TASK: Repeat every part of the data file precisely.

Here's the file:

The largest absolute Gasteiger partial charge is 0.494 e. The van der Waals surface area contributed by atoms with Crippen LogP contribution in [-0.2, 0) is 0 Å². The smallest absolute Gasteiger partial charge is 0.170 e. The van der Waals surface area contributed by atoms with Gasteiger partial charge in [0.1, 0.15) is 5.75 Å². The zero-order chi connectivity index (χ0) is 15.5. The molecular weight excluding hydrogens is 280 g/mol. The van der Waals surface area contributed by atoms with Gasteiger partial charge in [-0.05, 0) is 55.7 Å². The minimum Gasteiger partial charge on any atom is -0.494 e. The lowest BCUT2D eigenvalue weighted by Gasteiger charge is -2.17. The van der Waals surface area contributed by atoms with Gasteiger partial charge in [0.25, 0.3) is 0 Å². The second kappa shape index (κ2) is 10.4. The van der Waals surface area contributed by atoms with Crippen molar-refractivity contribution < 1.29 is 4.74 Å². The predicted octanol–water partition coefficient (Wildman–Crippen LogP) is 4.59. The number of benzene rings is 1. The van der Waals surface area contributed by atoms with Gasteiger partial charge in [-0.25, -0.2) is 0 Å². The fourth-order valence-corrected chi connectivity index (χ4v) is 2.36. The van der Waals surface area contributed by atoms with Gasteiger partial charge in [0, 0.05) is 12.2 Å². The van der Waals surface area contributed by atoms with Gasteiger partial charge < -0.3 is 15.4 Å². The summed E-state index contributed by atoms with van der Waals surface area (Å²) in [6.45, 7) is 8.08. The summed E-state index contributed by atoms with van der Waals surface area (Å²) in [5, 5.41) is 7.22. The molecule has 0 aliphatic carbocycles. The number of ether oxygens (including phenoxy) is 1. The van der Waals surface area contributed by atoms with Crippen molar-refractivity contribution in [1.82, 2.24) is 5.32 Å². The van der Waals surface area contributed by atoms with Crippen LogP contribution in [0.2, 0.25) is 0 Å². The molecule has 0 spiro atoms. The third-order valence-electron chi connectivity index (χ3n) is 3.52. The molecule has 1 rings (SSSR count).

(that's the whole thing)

The largest absolute Gasteiger partial charge is 0.494 e. The van der Waals surface area contributed by atoms with Crippen LogP contribution in [-0.2, 0) is 0 Å². The smallest absolute Gasteiger partial charge is 0.170 e. The van der Waals surface area contributed by atoms with Gasteiger partial charge in [0.1, 0.15) is 5.75 Å². The zero-order chi connectivity index (χ0) is 15.5. The molecular weight excluding hydrogens is 280 g/mol. The van der Waals surface area contributed by atoms with Gasteiger partial charge in [-0.05, 0) is 55.7 Å². The minimum Gasteiger partial charge on any atom is -0.494 e. The lowest BCUT2D eigenvalue weighted by Gasteiger charge is -2.17. The van der Waals surface area contributed by atoms with Gasteiger partial charge in [0.25, 0.3) is 0 Å². The second kappa shape index (κ2) is 10.4. The van der Waals surface area contributed by atoms with Crippen molar-refractivity contribution < 1.29 is 4.74 Å². The predicted octanol–water partition coefficient (Wildman–Crippen LogP) is 4.59. The number of benzene rings is 1. The van der Waals surface area contributed by atoms with Gasteiger partial charge in [-0.25, -0.2) is 0 Å². The fourth-order valence-corrected chi connectivity index (χ4v) is 2.36. The van der Waals surface area contributed by atoms with Gasteiger partial charge in [0, 0.05) is 12.2 Å². The van der Waals surface area contributed by atoms with Gasteiger partial charge < -0.3 is 15.4 Å². The summed E-state index contributed by atoms with van der Waals surface area (Å²) in [6.45, 7) is 8.08. The summed E-state index contributed by atoms with van der Waals surface area (Å²) in [5, 5.41) is 7.22. The molecule has 0 aliphatic carbocycles. The number of ether oxygens (including phenoxy) is 1. The van der Waals surface area contributed by atoms with Crippen molar-refractivity contribution in [1.82, 2.24) is 5.32 Å². The van der Waals surface area contributed by atoms with Crippen LogP contribution in [0.2, 0.25) is 0 Å². The molecule has 0 spiro atoms. The third-order valence-electron chi connectivity index (χ3n) is 3.52. The molecule has 1 rings (SSSR count).